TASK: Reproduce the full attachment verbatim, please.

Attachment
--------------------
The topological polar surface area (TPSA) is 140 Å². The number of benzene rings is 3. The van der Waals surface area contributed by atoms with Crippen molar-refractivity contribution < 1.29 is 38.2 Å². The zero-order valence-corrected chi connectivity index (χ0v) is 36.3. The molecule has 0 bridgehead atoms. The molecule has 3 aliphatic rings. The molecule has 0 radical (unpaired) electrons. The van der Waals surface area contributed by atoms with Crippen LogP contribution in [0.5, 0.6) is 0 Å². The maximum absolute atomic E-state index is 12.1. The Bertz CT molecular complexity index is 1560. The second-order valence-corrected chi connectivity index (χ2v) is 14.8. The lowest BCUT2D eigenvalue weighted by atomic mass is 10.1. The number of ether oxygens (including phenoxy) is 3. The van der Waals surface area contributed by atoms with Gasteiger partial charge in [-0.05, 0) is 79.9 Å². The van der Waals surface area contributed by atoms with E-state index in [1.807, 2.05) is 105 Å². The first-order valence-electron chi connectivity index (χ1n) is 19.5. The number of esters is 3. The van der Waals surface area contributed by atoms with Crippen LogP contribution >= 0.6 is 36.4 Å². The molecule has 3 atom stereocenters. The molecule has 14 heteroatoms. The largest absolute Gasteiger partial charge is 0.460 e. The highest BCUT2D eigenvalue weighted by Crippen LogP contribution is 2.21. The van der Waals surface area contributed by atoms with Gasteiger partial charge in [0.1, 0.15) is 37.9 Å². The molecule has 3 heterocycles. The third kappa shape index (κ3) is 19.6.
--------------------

The topological polar surface area (TPSA) is 140 Å². The number of benzene rings is 3. The van der Waals surface area contributed by atoms with Crippen molar-refractivity contribution < 1.29 is 38.2 Å². The zero-order valence-corrected chi connectivity index (χ0v) is 36.3. The molecule has 0 bridgehead atoms. The molecule has 3 aliphatic rings. The molecule has 0 radical (unpaired) electrons. The van der Waals surface area contributed by atoms with Crippen LogP contribution in [0.5, 0.6) is 0 Å². The maximum absolute atomic E-state index is 12.1. The Bertz CT molecular complexity index is 1560. The second-order valence-corrected chi connectivity index (χ2v) is 14.8. The lowest BCUT2D eigenvalue weighted by atomic mass is 10.1. The number of ether oxygens (including phenoxy) is 3. The van der Waals surface area contributed by atoms with Gasteiger partial charge in [-0.05, 0) is 79.9 Å². The van der Waals surface area contributed by atoms with E-state index in [1.807, 2.05) is 105 Å². The first-order valence-electron chi connectivity index (χ1n) is 19.5. The number of esters is 3. The van der Waals surface area contributed by atoms with Crippen LogP contribution >= 0.6 is 36.4 Å². The molecule has 3 atom stereocenters. The molecule has 14 heteroatoms. The largest absolute Gasteiger partial charge is 0.460 e. The highest BCUT2D eigenvalue weighted by Crippen LogP contribution is 2.21. The van der Waals surface area contributed by atoms with Gasteiger partial charge in [0.1, 0.15) is 37.9 Å². The molecule has 3 heterocycles. The third kappa shape index (κ3) is 19.6.